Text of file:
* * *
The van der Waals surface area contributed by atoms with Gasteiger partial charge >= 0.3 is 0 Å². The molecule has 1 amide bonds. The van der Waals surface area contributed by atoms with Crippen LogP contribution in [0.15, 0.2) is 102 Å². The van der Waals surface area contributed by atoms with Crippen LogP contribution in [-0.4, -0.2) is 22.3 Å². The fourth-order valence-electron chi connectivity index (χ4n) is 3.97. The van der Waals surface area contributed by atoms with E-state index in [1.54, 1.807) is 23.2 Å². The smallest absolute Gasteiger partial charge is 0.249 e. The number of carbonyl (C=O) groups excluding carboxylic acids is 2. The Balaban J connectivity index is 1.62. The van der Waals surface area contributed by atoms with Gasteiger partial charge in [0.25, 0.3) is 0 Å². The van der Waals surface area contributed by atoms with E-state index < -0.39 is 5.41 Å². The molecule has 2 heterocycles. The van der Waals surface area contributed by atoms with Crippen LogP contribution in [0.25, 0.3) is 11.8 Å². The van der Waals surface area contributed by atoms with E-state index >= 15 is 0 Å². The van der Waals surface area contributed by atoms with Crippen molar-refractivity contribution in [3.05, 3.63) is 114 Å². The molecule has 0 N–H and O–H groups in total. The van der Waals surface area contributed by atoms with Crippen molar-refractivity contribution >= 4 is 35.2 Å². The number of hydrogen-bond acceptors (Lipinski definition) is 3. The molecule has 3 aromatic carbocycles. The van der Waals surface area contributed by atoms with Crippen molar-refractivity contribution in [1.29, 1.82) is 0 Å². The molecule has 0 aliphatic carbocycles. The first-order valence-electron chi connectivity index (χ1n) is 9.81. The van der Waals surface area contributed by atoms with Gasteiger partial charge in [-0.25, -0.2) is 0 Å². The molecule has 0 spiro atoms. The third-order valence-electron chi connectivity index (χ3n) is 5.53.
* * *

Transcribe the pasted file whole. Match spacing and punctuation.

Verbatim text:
The van der Waals surface area contributed by atoms with Gasteiger partial charge >= 0.3 is 0 Å². The molecule has 1 amide bonds. The van der Waals surface area contributed by atoms with Crippen LogP contribution in [0.15, 0.2) is 102 Å². The van der Waals surface area contributed by atoms with Crippen LogP contribution in [-0.4, -0.2) is 22.3 Å². The fourth-order valence-electron chi connectivity index (χ4n) is 3.97. The van der Waals surface area contributed by atoms with E-state index in [1.54, 1.807) is 23.2 Å². The smallest absolute Gasteiger partial charge is 0.249 e. The number of carbonyl (C=O) groups excluding carboxylic acids is 2. The Balaban J connectivity index is 1.62. The van der Waals surface area contributed by atoms with Gasteiger partial charge in [0.25, 0.3) is 0 Å². The van der Waals surface area contributed by atoms with E-state index < -0.39 is 5.41 Å². The molecule has 2 heterocycles. The van der Waals surface area contributed by atoms with Crippen LogP contribution in [0.25, 0.3) is 11.8 Å². The van der Waals surface area contributed by atoms with E-state index >= 15 is 0 Å². The van der Waals surface area contributed by atoms with Crippen molar-refractivity contribution in [3.05, 3.63) is 114 Å². The molecule has 0 N–H and O–H groups in total. The van der Waals surface area contributed by atoms with Crippen molar-refractivity contribution >= 4 is 35.2 Å². The number of hydrogen-bond acceptors (Lipinski definition) is 3. The molecule has 3 aromatic carbocycles. The van der Waals surface area contributed by atoms with Crippen molar-refractivity contribution in [1.29, 1.82) is 0 Å². The molecule has 0 aliphatic carbocycles. The first-order valence-electron chi connectivity index (χ1n) is 9.81. The van der Waals surface area contributed by atoms with Gasteiger partial charge in [-0.25, -0.2) is 0 Å². The molecule has 0 spiro atoms. The third-order valence-electron chi connectivity index (χ3n) is 5.53.